For many tourists, small town America is making a comeback. From quaint towns nearly forgotten to time to some of the best food in the country, less-visited destinations around the country are now amongst the most popular for would-be visitors. North Carolina in particular has many fun towns and villages to explore, including these three that are not to be missed.
Kannapolis: A NASCAR fan’s dream destination
In Kannapolis, hometown hero Dale Earnhardt Sr’s memory is alive and well along the Dale Trail. The Dale Trail features 19 locations that tell the story of Earnhardt’s life, his legendary NASCAR career and his old stomping grounds. In the heart of the city, a 9-feet tall statue of the racing legend stands watch over his namesake tribute plaza. The figure faces Idiot's Circle—the moniker for the town's main street as a nod to the 60s & 70s when a young Dale and his buddies spent their Friday and Saturday nights circling up and down the street to show off their cars and check out the young ladies. Some say Dale made more laps around Idiot Circle than he did at the nearby Charlotte Motor Speedway. Diehard fans follow the Dale Trail to Punchy’s Diner where Dale’s favorite lunch was a humble tomato sandwich with Miracle Whip on white bread.
NASCAR and music fans unite at the Curb Museum for Music and Motorsports. Founded by Mike Curb of Curb Records, a country music label with such notable artists as Tim McGraw, Hank Williams, Jr. and Wynonna Judd, the museum reflects his business interests and passions. As a longtime motorsports enthusiast, Curb has owned cars driven by NASCAR legends including Dale Earnhardt. Those cars along with other racing memorabilia he’s acquired over the years make up one half of the museum. The other half is devoted to music as North Carolina’s Music Hall of Fame. Music legends Charlie Daniels, Nina Simone, Andy Griffith, Randy Travis, Eric Church and Fantasia are among the inductees in the impressive Hall of Fame. Instruments, costumes and an abundance of gold and platinum records are among the musical memorabilia showcased within the museum's walls.
Cornelius: Taking advantage of the lakefront lifestyle
Boasting 520 miles of shoreline, man-made Lake Norman lies at the heart of the communities outside of Charlotte. Here a booming culinary scene complements an active community and it’s all centered around an idyllic lake. Cornelius lays claim to 75 miles of the coveted shoreline and is home to the Port City Club—a lakefront dining experience you don’t want to miss. Owner/chef Nick Lyssikatos developed his love of all things culinary in Greece where he cooked for his grandmother and her friends. He’s never stopped experimenting with unique flavors to the delight of all his dining guests. The restaurant is a favorite of local pro-sports celebrities whose homes line the lakefront. You never know who you’ll run into at Port City Club.
Although Nick’s food is dangerously delicious, there are plenty of watersports available to help you work off the extra calories. Head over to Aloha Paddle Sports for kayaking and stand-up paddleboard lessons or test your coordination with a SUP Yoga class. Rentals are also available for independent time on the water.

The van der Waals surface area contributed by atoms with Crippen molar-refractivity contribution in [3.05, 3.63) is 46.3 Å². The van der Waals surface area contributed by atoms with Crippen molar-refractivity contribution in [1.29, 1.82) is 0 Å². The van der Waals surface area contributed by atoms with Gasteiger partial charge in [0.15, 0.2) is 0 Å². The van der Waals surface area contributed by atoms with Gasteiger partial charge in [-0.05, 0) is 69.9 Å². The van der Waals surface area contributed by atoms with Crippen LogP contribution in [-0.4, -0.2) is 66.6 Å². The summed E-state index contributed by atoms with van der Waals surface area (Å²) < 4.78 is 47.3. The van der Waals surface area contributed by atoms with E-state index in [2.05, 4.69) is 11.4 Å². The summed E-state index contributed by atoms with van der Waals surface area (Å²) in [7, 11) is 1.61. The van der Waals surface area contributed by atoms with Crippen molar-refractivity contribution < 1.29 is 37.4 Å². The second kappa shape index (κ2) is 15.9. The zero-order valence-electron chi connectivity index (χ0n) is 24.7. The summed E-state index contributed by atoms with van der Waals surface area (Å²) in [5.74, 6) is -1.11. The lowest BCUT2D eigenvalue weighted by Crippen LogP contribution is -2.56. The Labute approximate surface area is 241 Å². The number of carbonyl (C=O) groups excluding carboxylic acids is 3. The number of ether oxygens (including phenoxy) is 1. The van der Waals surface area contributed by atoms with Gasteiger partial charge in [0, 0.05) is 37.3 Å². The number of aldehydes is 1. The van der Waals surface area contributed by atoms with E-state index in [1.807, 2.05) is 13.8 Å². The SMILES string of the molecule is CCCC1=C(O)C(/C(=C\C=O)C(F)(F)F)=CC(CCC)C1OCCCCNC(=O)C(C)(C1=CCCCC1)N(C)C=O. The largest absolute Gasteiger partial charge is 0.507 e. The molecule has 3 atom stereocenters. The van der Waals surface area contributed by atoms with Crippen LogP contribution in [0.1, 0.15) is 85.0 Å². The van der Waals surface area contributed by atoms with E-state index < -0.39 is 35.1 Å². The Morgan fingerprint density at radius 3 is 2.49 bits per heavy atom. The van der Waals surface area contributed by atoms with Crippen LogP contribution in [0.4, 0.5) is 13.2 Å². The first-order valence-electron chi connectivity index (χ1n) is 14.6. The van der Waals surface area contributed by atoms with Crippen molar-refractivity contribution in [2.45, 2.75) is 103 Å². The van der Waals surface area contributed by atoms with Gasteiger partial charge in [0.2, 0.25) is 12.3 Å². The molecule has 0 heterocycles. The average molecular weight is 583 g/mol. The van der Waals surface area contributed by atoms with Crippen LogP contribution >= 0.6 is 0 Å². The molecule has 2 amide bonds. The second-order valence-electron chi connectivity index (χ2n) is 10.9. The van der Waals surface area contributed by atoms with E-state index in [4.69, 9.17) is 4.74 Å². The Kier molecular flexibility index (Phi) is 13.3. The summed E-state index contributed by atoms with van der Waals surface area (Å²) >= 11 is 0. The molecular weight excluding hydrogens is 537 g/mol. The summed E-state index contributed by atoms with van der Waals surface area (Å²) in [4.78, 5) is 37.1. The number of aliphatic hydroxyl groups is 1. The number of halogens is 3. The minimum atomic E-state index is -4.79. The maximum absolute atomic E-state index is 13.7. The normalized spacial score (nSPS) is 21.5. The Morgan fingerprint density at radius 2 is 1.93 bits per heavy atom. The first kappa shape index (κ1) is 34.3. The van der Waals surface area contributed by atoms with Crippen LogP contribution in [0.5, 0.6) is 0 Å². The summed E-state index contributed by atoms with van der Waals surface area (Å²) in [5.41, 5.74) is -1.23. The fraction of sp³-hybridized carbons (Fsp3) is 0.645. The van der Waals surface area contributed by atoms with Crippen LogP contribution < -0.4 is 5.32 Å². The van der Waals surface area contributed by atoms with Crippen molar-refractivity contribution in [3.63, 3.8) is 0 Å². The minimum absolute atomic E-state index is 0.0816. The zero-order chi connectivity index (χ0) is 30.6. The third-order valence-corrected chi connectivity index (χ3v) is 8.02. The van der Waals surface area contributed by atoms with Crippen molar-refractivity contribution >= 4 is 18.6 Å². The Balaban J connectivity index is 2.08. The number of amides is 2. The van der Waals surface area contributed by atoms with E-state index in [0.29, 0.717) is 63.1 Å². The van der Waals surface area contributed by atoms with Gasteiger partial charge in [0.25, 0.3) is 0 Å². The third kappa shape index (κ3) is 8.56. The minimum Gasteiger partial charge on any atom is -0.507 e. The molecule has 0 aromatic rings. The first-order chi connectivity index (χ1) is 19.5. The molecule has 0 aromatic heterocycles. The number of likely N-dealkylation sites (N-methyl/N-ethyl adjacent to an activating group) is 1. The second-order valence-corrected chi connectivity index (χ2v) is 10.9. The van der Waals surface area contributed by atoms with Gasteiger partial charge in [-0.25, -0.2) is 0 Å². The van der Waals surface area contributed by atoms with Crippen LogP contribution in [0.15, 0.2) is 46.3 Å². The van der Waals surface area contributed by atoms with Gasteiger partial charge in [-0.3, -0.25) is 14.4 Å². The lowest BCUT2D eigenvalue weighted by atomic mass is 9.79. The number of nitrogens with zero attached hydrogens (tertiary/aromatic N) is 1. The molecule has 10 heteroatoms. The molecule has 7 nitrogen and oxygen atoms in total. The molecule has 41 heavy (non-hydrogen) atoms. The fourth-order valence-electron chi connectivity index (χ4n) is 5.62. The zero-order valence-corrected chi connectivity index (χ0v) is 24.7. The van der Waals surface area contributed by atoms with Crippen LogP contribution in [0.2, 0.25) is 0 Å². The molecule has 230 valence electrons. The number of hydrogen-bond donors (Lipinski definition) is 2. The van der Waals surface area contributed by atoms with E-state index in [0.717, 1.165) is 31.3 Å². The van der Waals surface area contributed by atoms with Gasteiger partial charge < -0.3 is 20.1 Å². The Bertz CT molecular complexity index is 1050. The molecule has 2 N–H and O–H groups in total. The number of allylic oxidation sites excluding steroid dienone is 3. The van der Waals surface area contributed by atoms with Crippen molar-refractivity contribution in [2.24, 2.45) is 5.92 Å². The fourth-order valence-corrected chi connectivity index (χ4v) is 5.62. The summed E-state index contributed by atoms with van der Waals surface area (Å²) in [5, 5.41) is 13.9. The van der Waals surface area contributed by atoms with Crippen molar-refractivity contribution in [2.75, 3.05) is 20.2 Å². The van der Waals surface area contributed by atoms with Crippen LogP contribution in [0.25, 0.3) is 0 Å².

If you'd rather pedal a little and cruise a little, check out Charlotte Cycleboats. A first in the Carolinas, the custom-made, Coast Guard certified, eco-friendly boats are equipped with a high-top galley bar that is lined with five pedal stations on each side. Bring your own beer or wine and join a cruise or reserve the boat for your group. The catamaran operates by pedal power, but there’s an electric motor for back up in case your group’s focus turns more toward the beer than the bike.
Hillsborough: Where history and creativity meet
At first glance, Hillsborough looks like any other quaint little town in America. But dig deeper and you’ll uncover a treasure trove of creativity, history and hospitality. Hillsborough is a unique juxtaposition between old and new. The past is evident in the downtown historic district which showcases more than 100 homes, churches and other structures from the late 18th and 19th centuries. Most notable is the enduring clock positioned above the old courthouse that dates back to the 1700s.
Uncover more history at the Burwell School Historic Site which preserves the setting for one of the state’s earliest schools for girls, The Burwell Academy for Young Ladies. Within the site’s two-acre property is the Burwell residence which was once home to Elizabeth Hobbs, a Burwell family slave. A talented seamstress and determined young woman, Elizabeth later married, bought her freedom and became a successful businesswoman and a confidante of First Lady Mary Todd Lincoln.
Riverwalk, a paved urban greenway along the Eno River, stretches nearly two miles through the town. It’s here that you’ll find the stunning stickworks sculpture by Patrick Dougherty, “A Sight to Behold.” Beckoning from within a copse of trees, this captivating creation is built entirely of local twigs and roots along with three truckloads of Southern sugar maple, sweetgum and elm saplings. It features five small towers surrounding a central barrel. An oculus at the top of the central tower opens to the sky creating a natural observatory.
More evidence of the community’s creativity is found along the charming downtown streets which display intriguing works of public art and a plethora of galleries. Hillsborough is the kind of town that entices you to come in and linger awhile.
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